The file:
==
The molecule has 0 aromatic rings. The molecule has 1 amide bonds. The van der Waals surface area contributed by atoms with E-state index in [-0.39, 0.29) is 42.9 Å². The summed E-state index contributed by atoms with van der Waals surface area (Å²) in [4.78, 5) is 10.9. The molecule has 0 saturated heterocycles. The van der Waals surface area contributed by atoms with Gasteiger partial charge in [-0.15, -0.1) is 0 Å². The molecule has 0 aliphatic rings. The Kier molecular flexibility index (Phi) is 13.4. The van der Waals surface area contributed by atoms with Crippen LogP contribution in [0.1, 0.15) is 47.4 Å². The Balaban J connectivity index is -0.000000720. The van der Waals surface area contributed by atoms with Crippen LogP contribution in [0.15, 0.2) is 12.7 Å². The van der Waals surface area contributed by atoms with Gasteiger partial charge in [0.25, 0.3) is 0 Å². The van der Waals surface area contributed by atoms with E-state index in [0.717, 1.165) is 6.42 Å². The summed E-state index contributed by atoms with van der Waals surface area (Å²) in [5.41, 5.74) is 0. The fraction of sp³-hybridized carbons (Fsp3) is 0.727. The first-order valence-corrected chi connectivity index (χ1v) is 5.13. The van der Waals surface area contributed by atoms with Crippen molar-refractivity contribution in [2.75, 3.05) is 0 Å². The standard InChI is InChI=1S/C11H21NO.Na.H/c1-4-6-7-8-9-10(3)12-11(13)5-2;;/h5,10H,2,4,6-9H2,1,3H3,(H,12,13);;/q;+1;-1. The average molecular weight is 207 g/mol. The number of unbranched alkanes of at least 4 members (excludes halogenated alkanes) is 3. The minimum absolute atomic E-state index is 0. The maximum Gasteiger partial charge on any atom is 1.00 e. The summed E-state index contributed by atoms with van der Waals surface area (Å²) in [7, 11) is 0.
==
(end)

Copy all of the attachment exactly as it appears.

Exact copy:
The molecule has 0 aromatic rings. The molecule has 1 amide bonds. The van der Waals surface area contributed by atoms with E-state index in [-0.39, 0.29) is 42.9 Å². The summed E-state index contributed by atoms with van der Waals surface area (Å²) in [4.78, 5) is 10.9. The molecule has 0 saturated heterocycles. The van der Waals surface area contributed by atoms with Gasteiger partial charge in [-0.15, -0.1) is 0 Å². The molecule has 0 aliphatic rings. The Kier molecular flexibility index (Phi) is 13.4. The van der Waals surface area contributed by atoms with Crippen LogP contribution in [0.1, 0.15) is 47.4 Å². The Balaban J connectivity index is -0.000000720. The van der Waals surface area contributed by atoms with Crippen LogP contribution in [0.15, 0.2) is 12.7 Å². The van der Waals surface area contributed by atoms with Gasteiger partial charge in [0.25, 0.3) is 0 Å². The van der Waals surface area contributed by atoms with E-state index in [0.717, 1.165) is 6.42 Å². The summed E-state index contributed by atoms with van der Waals surface area (Å²) in [5.41, 5.74) is 0. The fraction of sp³-hybridized carbons (Fsp3) is 0.727. The first-order valence-corrected chi connectivity index (χ1v) is 5.13. The van der Waals surface area contributed by atoms with Crippen molar-refractivity contribution in [2.75, 3.05) is 0 Å². The standard InChI is InChI=1S/C11H21NO.Na.H/c1-4-6-7-8-9-10(3)12-11(13)5-2;;/h5,10H,2,4,6-9H2,1,3H3,(H,12,13);;/q;+1;-1. The average molecular weight is 207 g/mol. The number of unbranched alkanes of at least 4 members (excludes halogenated alkanes) is 3. The minimum absolute atomic E-state index is 0. The maximum Gasteiger partial charge on any atom is 1.00 e. The summed E-state index contributed by atoms with van der Waals surface area (Å²) in [7, 11) is 0.